Bonus online content:
Legislation that did not pass
Kentucky School Advocate
By Madelynn Coldiron
HJR 186 would have directed the state Public Service Commission to tell retail rate providers to set a special utility rate for public schools.
HB 29 currently would have affected only Fayette, Jefferson and Warren county school districts. It would have allowed a school district to include a member of its equity council (if it had one) on the superintendent screening committee. It was amended in the Senate to include a process for a local school board to take over a state-operated secondary career center under certain conditions.
HB 76 would have allowed private school students to participate in a public school interscholastic extracurricular activities if the private school did not offer them.
HB 99 would have required the preambles to the U.S. and Kentucky constitutions to be posted in all public school classrooms. The principal could have decided the best way to make copies and teachers can choose where to post them in their classrooms (to be taken down during testing).
HB 107 would have required teachers to get a minimum of 60 minutes per day for nonteaching activities and at least 120 minutes per week for self-directed activities.
HB 217, as amended, would have required a coach to remove a student athlete if a physician determined he or she had sustained a concussion. The coach would not have been allowed to return the student to play if no physician was on hand. In the Senate, SB 15 was attached to HB 217 as a floor amendment – it was designed to clarify the rights of religious and political expression in schools.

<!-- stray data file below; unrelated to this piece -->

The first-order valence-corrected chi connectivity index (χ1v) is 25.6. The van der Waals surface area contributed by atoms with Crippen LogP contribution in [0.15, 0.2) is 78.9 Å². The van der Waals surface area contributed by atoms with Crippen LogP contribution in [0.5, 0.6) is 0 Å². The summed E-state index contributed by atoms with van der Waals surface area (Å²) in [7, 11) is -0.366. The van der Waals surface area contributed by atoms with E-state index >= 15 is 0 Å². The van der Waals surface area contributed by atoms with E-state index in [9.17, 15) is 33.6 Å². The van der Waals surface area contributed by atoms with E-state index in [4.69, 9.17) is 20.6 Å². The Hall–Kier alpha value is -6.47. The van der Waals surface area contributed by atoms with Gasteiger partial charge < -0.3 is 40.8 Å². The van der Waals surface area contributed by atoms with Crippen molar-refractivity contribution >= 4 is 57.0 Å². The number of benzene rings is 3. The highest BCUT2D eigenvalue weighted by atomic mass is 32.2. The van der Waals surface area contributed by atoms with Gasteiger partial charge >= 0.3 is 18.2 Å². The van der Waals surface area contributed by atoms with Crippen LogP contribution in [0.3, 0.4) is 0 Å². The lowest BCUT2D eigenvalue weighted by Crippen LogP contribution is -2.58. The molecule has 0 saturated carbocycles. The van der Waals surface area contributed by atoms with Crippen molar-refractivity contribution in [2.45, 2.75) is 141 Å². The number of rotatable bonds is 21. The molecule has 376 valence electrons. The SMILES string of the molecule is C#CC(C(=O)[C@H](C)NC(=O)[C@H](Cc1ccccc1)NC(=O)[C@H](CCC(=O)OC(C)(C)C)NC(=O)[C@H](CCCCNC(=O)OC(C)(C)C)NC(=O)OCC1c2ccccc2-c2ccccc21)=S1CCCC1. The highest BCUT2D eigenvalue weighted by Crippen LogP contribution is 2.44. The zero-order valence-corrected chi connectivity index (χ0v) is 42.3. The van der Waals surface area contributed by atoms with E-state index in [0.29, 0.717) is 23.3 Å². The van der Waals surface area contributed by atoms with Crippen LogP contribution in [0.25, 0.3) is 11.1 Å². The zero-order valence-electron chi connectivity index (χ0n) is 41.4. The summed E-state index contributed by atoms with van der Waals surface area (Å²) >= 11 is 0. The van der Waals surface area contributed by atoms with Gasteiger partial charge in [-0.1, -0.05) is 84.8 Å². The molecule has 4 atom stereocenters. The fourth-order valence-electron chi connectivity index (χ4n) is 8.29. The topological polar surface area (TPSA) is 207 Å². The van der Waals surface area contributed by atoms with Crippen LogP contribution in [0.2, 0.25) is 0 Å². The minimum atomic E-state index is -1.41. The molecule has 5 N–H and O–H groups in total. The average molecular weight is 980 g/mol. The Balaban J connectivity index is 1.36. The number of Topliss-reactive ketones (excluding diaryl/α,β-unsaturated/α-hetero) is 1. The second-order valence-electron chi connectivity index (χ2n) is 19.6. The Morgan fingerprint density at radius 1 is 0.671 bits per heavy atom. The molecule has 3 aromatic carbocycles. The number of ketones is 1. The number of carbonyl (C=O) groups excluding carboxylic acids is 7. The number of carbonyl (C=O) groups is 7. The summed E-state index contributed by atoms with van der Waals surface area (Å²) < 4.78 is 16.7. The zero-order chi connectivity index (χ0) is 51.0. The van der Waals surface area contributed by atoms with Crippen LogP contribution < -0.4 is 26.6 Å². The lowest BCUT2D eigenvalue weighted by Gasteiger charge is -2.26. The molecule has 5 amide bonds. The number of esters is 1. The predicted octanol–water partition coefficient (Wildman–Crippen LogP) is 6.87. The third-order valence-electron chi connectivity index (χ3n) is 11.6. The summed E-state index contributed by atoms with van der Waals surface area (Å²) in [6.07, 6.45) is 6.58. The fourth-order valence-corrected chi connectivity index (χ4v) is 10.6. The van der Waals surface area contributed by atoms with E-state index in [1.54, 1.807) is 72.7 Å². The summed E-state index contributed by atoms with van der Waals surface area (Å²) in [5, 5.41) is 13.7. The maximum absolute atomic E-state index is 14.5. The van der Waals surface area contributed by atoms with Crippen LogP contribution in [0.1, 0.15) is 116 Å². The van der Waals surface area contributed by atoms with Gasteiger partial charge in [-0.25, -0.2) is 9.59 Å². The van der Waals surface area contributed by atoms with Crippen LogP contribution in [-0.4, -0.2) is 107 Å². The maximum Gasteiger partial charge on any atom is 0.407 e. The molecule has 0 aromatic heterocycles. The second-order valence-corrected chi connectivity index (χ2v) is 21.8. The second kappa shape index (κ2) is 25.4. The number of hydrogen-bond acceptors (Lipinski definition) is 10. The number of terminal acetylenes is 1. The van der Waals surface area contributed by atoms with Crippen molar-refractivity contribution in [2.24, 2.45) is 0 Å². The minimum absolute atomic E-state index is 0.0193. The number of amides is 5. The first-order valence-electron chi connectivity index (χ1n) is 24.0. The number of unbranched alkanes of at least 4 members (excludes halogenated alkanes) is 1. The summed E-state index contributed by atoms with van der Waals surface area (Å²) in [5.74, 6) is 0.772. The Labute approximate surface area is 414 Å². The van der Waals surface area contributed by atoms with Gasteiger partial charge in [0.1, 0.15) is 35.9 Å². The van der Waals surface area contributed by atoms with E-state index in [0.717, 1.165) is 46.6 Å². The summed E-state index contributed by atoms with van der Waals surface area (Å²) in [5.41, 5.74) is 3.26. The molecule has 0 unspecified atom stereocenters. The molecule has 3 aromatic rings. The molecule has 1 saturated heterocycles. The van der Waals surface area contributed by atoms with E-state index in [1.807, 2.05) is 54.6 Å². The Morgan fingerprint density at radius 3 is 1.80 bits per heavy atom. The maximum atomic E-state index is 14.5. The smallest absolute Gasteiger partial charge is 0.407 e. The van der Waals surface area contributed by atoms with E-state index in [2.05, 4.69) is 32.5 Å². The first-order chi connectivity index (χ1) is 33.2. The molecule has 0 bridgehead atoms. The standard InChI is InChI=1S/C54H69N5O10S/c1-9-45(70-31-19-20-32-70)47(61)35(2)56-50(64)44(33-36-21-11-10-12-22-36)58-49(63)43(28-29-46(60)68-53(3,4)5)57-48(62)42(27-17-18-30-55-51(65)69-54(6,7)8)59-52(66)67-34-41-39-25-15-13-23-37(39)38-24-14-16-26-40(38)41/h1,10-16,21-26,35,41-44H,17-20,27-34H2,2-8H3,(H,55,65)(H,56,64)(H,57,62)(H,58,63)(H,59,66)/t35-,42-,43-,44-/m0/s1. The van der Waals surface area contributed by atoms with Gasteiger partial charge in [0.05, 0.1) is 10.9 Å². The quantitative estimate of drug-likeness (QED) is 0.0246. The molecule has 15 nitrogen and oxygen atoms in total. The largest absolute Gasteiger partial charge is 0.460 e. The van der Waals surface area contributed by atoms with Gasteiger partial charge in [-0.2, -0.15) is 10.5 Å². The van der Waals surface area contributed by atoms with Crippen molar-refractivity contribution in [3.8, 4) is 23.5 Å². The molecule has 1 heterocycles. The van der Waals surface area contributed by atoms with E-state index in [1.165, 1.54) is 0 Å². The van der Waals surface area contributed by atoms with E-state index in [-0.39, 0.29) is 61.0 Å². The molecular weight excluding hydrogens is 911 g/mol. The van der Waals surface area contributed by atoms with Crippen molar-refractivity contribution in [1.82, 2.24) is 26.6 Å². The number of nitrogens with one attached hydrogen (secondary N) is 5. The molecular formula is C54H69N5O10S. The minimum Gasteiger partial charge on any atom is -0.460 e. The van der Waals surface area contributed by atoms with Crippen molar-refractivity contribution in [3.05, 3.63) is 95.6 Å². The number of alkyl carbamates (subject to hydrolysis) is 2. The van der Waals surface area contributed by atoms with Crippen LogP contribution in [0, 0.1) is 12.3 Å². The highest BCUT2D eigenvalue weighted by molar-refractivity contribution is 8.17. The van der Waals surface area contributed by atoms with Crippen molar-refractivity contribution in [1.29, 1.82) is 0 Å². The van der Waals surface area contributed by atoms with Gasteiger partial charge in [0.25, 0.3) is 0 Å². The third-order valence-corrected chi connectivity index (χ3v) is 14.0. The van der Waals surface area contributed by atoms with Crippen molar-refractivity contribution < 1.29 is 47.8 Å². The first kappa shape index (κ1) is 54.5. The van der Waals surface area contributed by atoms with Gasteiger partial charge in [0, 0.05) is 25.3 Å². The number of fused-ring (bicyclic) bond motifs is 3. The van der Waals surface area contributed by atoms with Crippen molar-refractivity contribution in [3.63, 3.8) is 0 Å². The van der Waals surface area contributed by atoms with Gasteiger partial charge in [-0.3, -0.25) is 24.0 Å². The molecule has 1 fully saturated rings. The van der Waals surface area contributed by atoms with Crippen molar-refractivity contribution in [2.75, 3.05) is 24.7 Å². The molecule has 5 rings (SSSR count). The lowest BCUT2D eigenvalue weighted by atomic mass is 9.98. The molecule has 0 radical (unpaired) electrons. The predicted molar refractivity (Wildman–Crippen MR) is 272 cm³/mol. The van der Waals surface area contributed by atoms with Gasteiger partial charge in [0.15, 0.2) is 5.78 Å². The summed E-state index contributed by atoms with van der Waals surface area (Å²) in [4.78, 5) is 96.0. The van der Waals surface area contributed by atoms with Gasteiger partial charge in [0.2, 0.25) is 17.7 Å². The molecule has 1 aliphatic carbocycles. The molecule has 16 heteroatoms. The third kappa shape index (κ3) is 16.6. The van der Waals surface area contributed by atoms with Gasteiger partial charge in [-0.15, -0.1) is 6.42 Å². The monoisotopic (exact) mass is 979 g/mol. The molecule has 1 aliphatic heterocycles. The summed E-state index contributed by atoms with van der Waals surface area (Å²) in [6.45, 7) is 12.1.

HB 270, SB 223, would have allowed school boards to employ school marshals who would be authorized to carry weapons on school grounds. Their weapons and ammunition would have been required to be placed in a lockbox, and purchased by the school marshal.
HB 456 would have required schools with grades five through 12 to have a drug abuse prevention program that includes opioid abuse prevention, with the program developed and supported by the Kentucky Center for School Safety.
HB 541 would have helped school districts with large amounts of nontaxable property, such as Frankfort Independent and Lyon County, by exempting a district’s local effort from the SEEK calculation if more than 60 percent of the real property located in the district is exempt from taxation.
HB 620, SB 273 would have provided public vouchers for private school for students with individual education plans (special education).The private school would have had to meet certain specifications.
SB 9, the perennial prevailing wage bill, would have excluded school building construction from meeting the requirements of the state’s prevailing wage law.
SB 32, the financial literacy bill, would have required the state education department to develop a financial literacy program to be incorporated within the regular curriculum. High school students would be required to complete it.
SB 106 would have permitted public schools to sponsor artistic or theatrical programs that “advance students’ knowledge of society’s cultural and religious heritage and traditions.” It was dubbed the “Charlie Brown” bill after the school Christmas play that prompted its drafting.
SB 192 would have required public high school students to pass a civics test to get a regular diploma. The 100 test questions were to have come from the U.S. citizenship test, and students can take it as many times as necessary to receive a passing score of 60 percent. The law allows accommodations for students with individual education plans.
SB 194 was twofold: it would have required superintendents to do check the state’s child abuse and neglect registry when hiring; and, as amended, would have revised the teacher tribunal process by replacing the layperson on the tribunal with an attorney who is a trained hearing officer. The tribunal’s decisions would have been limited to upholding or overturning the superintendent’s decision.